Best bet bulbs

  • Article by: Digging In Nancy Rose
  • August 16, 2009 - 10:40 AM

Spring-flowering bulbs are pretty darn easy to grow: You plant them in the fall, they bloom in the spring.

But when it comes to longevity, some bulbs are better than others. There are bulbs that return reliably year after year, multiply nicely and don't require much extra attention. Here are some of my favorites:

Minor bulbs

Some minor bulbs (so called because of their smaller size, not their value in the garden) top my list of best-bet bulbs.

Siberian squill (Scilla siberica), a 6-inch-tall bulb with pure blue flowers, and striped squill (Puschkinia scilloides), which has blue and white striped flowers, are great choices because they are Zone 3 hardy and multiply readily from bulb increase and self-seeding. The narrow leaves of these squills mature and fade quickly, which makes them perfect for planting right in your lawn.

Crocus (both the small-flowered snow crocus and large-flowered types), glory-of-the-snow (Chionodoxa) and the late-spring-blooming grape hyacinths (Muscari) also return reliably for many years, though they don't spread quite as liberally as the squills.

Larger bulbs

Among the larger bulbs, narcissus provides the best display from year to year and many are hardy to Zone 3 or 4. Another plus: Squirrels and small rodents don't go after narcissus bulbs the way they do tulips.

Narcissus does have a few drawbacks. The foliage hangs around for a while, usually until the end of June or later. And if you want the flowers to come back, you need to leave the foliage in place until it withers. And while narcissus can be grown in one place for years, it should be divided when overcrowding starts to reduce the flowering.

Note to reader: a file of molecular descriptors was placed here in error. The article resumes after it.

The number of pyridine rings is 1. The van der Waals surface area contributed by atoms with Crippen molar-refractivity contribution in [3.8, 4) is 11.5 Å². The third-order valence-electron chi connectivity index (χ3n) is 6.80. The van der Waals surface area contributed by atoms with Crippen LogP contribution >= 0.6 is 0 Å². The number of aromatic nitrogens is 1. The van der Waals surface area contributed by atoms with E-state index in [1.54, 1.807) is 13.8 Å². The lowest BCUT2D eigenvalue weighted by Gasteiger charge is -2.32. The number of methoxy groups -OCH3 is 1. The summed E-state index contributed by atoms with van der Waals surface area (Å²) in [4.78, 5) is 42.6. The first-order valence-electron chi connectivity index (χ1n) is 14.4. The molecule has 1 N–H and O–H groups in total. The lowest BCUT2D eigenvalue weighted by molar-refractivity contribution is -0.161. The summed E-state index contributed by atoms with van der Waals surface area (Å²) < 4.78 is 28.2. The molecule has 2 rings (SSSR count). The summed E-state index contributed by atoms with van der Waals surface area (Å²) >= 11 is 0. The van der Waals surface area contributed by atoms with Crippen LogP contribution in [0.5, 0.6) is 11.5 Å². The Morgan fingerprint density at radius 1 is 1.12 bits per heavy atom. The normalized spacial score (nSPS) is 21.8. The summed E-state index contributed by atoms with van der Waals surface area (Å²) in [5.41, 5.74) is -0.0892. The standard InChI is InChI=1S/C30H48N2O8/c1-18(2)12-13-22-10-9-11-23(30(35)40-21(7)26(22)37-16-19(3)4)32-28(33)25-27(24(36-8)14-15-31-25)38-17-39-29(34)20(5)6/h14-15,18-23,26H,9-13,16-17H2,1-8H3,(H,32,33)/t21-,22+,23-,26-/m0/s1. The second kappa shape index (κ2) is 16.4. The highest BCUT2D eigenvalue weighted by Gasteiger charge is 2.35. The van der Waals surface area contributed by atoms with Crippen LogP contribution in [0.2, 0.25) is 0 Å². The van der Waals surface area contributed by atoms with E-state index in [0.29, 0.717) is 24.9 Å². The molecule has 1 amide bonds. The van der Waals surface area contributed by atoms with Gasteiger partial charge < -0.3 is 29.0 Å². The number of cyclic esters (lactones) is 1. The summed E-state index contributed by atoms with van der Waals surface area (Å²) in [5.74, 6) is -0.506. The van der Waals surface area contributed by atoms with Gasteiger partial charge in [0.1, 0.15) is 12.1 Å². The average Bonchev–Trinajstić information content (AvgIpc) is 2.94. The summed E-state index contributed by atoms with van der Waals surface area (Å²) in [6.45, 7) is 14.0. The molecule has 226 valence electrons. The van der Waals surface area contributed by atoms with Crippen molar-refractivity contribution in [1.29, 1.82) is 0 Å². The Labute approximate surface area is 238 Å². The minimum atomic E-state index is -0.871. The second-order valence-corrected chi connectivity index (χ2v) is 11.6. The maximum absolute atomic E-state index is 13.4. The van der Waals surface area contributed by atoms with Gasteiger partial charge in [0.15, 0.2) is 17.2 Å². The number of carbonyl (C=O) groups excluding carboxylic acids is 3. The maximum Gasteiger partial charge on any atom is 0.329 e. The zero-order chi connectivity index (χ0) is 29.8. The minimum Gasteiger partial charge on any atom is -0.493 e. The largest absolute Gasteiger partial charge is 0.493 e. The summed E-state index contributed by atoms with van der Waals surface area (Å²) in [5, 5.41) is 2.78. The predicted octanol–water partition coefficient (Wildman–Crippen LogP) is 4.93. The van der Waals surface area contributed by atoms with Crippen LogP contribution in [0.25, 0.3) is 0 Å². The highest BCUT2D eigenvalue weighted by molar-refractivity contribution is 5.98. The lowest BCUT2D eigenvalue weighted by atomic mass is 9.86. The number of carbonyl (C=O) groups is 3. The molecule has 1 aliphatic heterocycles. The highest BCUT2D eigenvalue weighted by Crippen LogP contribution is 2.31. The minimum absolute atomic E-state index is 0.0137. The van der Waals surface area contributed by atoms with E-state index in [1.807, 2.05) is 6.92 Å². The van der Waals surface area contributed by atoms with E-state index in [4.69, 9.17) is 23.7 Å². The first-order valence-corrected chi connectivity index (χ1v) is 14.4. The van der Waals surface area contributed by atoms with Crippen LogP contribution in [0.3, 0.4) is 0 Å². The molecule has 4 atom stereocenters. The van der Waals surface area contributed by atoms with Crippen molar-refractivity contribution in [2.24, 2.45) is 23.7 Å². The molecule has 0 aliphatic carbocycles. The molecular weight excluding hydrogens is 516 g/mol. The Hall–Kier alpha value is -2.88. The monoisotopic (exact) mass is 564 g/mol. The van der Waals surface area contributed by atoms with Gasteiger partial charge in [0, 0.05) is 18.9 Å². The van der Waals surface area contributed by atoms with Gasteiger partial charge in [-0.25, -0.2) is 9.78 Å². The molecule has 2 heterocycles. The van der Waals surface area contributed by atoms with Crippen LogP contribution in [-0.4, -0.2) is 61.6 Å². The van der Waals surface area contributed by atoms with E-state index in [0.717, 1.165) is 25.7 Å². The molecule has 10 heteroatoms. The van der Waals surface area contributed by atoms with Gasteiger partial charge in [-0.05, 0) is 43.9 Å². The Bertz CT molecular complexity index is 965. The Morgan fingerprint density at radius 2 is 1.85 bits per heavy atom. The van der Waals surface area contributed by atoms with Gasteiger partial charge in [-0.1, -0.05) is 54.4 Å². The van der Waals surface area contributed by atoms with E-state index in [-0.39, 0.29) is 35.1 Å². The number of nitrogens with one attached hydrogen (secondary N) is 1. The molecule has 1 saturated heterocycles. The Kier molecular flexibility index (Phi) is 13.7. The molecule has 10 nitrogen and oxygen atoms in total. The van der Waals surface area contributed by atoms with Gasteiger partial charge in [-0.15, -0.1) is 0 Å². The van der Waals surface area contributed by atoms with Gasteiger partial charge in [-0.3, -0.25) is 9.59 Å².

Though they are much-loved, hyacinths and large-flowered tulips are among the shortest-lived bulbs. They may come back for a few years, but they're rarely as long-lasting as narcissus. However, the smaller flowered tulips -- such as Emperor, Kaufmanniana and species tulips -- have a better chance of returning for many years, especially when planted in very well-drained sites such as rock gardens.



Bulbs should be plump and firm. Discard shriveled, soft or damaged bulbs. A few flecks of mold from storage isn't a problem, but a lot of mold or rot means the bulbs are no good.


Get bulbs planted as soon as possible after purchasing or receiving them. The bulbs need time to develop roots before the ground starts freezing. Narcissus needs more time than other bulbs, so get them planted by the end of September. Plant minor bulbs (crocus, squill, grape hyacinth, etc.) by mid-October. Tulips tolerate later planting than other bulbs, but it's still good to get them in the ground by late October.


Minor bulbs (snowdrops, crocus, squill, grape hyacinth) should be planted 4 to 5 inches deep, while larger bulbs such as narcissus, tulips and hyacinths should be 6 to 8 inches deep.


After planting, thoroughly water the area. Continue watering as needed to keep soil moist but not soggy until the ground starts to freeze.


Even hardy bulbs benefit from some winter mulch, especially the first year they're planted. Once the ground has frozen, apply 4 or more inches of loose, dry straw.


After the bulbs have bloomed in the spring, always let the foliage mature and die back on its own. The foliage has a short period to do its job of making food energy for the bulb. Cutting off green leaves will definitely hurt the bulb.

Nancy Rose is a horticulturist with the University of Minnesota Extension. To ask her a gardening question, call 612-673-9073 and leave a message. She will answer questions in this column only.

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